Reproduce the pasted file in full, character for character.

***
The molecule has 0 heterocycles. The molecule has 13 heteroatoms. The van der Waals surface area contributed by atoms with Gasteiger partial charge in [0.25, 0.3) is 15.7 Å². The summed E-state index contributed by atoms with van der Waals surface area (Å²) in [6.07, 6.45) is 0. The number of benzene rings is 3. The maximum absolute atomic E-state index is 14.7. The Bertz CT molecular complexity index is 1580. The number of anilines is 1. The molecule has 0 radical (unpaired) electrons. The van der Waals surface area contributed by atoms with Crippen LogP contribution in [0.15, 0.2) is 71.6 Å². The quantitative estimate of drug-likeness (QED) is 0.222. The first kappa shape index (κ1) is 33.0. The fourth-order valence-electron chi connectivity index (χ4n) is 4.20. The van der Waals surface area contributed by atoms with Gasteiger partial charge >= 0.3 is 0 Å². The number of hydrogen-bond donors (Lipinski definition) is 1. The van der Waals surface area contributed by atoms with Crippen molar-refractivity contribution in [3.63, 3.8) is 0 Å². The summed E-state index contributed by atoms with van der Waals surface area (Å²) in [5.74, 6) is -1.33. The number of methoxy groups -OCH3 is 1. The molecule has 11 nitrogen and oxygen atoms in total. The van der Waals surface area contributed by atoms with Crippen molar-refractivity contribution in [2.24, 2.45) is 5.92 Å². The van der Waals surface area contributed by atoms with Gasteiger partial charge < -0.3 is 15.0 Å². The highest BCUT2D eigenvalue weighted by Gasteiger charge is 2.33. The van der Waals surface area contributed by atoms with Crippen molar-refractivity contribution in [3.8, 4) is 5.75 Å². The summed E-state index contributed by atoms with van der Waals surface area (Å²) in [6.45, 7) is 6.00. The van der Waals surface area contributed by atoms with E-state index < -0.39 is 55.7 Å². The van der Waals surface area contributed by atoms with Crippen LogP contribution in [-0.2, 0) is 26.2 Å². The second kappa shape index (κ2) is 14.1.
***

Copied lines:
The molecule has 0 heterocycles. The molecule has 13 heteroatoms. The van der Waals surface area contributed by atoms with Gasteiger partial charge in [0.25, 0.3) is 15.7 Å². The summed E-state index contributed by atoms with van der Waals surface area (Å²) in [6.07, 6.45) is 0. The number of benzene rings is 3. The maximum absolute atomic E-state index is 14.7. The Bertz CT molecular complexity index is 1580. The number of anilines is 1. The molecule has 0 radical (unpaired) electrons. The van der Waals surface area contributed by atoms with Crippen LogP contribution in [0.15, 0.2) is 71.6 Å². The quantitative estimate of drug-likeness (QED) is 0.222. The first kappa shape index (κ1) is 33.0. The fourth-order valence-electron chi connectivity index (χ4n) is 4.20. The van der Waals surface area contributed by atoms with Gasteiger partial charge >= 0.3 is 0 Å². The number of hydrogen-bond donors (Lipinski definition) is 1. The van der Waals surface area contributed by atoms with Crippen molar-refractivity contribution in [3.63, 3.8) is 0 Å². The summed E-state index contributed by atoms with van der Waals surface area (Å²) in [5.74, 6) is -1.33. The number of methoxy groups -OCH3 is 1. The molecule has 11 nitrogen and oxygen atoms in total. The van der Waals surface area contributed by atoms with Crippen molar-refractivity contribution in [2.24, 2.45) is 5.92 Å². The van der Waals surface area contributed by atoms with Gasteiger partial charge < -0.3 is 15.0 Å². The highest BCUT2D eigenvalue weighted by Gasteiger charge is 2.33. The van der Waals surface area contributed by atoms with Crippen molar-refractivity contribution in [3.8, 4) is 5.75 Å². The summed E-state index contributed by atoms with van der Waals surface area (Å²) in [6.45, 7) is 6.00. The van der Waals surface area contributed by atoms with E-state index < -0.39 is 55.7 Å². The van der Waals surface area contributed by atoms with Crippen LogP contribution in [-0.2, 0) is 26.2 Å². The second kappa shape index (κ2) is 14.1.